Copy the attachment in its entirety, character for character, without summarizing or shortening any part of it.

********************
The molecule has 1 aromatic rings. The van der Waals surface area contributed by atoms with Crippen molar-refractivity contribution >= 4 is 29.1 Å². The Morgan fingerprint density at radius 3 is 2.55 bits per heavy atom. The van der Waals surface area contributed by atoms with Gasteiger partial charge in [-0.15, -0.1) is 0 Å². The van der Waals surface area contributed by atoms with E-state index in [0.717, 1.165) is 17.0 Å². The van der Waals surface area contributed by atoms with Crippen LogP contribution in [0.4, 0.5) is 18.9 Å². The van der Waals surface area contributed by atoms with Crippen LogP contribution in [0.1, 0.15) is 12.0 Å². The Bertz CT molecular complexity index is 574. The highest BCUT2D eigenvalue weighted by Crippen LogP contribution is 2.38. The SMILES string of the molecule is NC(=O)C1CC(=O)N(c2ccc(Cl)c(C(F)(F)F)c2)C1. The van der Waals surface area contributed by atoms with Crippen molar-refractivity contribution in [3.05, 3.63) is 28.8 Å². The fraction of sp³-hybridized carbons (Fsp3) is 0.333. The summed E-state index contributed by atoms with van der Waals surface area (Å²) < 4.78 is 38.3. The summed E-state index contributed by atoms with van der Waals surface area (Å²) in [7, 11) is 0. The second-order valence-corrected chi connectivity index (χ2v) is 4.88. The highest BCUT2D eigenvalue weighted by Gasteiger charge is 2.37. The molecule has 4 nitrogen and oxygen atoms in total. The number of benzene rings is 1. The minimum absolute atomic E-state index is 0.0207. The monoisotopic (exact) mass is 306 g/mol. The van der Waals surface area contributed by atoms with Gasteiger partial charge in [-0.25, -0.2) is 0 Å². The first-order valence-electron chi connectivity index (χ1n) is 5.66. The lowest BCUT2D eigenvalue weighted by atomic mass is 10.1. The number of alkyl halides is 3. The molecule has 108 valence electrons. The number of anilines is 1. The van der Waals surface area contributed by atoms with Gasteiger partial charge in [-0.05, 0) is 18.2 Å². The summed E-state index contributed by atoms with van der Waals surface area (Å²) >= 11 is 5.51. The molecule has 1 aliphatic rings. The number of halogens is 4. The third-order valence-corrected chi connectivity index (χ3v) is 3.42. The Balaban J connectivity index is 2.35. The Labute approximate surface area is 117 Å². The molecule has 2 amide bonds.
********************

The molecule has 1 aromatic rings. The van der Waals surface area contributed by atoms with Crippen molar-refractivity contribution >= 4 is 29.1 Å². The Morgan fingerprint density at radius 3 is 2.55 bits per heavy atom. The van der Waals surface area contributed by atoms with Gasteiger partial charge in [-0.15, -0.1) is 0 Å². The van der Waals surface area contributed by atoms with E-state index in [0.717, 1.165) is 17.0 Å². The van der Waals surface area contributed by atoms with Crippen LogP contribution in [0.4, 0.5) is 18.9 Å². The van der Waals surface area contributed by atoms with Crippen LogP contribution in [0.1, 0.15) is 12.0 Å². The Bertz CT molecular complexity index is 574. The highest BCUT2D eigenvalue weighted by Crippen LogP contribution is 2.38. The SMILES string of the molecule is NC(=O)C1CC(=O)N(c2ccc(Cl)c(C(F)(F)F)c2)C1. The van der Waals surface area contributed by atoms with Crippen molar-refractivity contribution in [3.05, 3.63) is 28.8 Å². The fraction of sp³-hybridized carbons (Fsp3) is 0.333. The summed E-state index contributed by atoms with van der Waals surface area (Å²) < 4.78 is 38.3. The summed E-state index contributed by atoms with van der Waals surface area (Å²) in [7, 11) is 0. The second-order valence-corrected chi connectivity index (χ2v) is 4.88. The highest BCUT2D eigenvalue weighted by Gasteiger charge is 2.37. The molecule has 4 nitrogen and oxygen atoms in total. The number of benzene rings is 1. The minimum absolute atomic E-state index is 0.0207. The monoisotopic (exact) mass is 306 g/mol. The van der Waals surface area contributed by atoms with Gasteiger partial charge in [-0.25, -0.2) is 0 Å². The first-order valence-electron chi connectivity index (χ1n) is 5.66. The lowest BCUT2D eigenvalue weighted by atomic mass is 10.1. The number of alkyl halides is 3. The molecule has 108 valence electrons. The number of anilines is 1. The van der Waals surface area contributed by atoms with Gasteiger partial charge in [-0.05, 0) is 18.2 Å². The summed E-state index contributed by atoms with van der Waals surface area (Å²) >= 11 is 5.51. The molecule has 1 aliphatic rings. The number of halogens is 4. The third-order valence-corrected chi connectivity index (χ3v) is 3.42. The Balaban J connectivity index is 2.35. The Labute approximate surface area is 117 Å². The molecule has 2 amide bonds.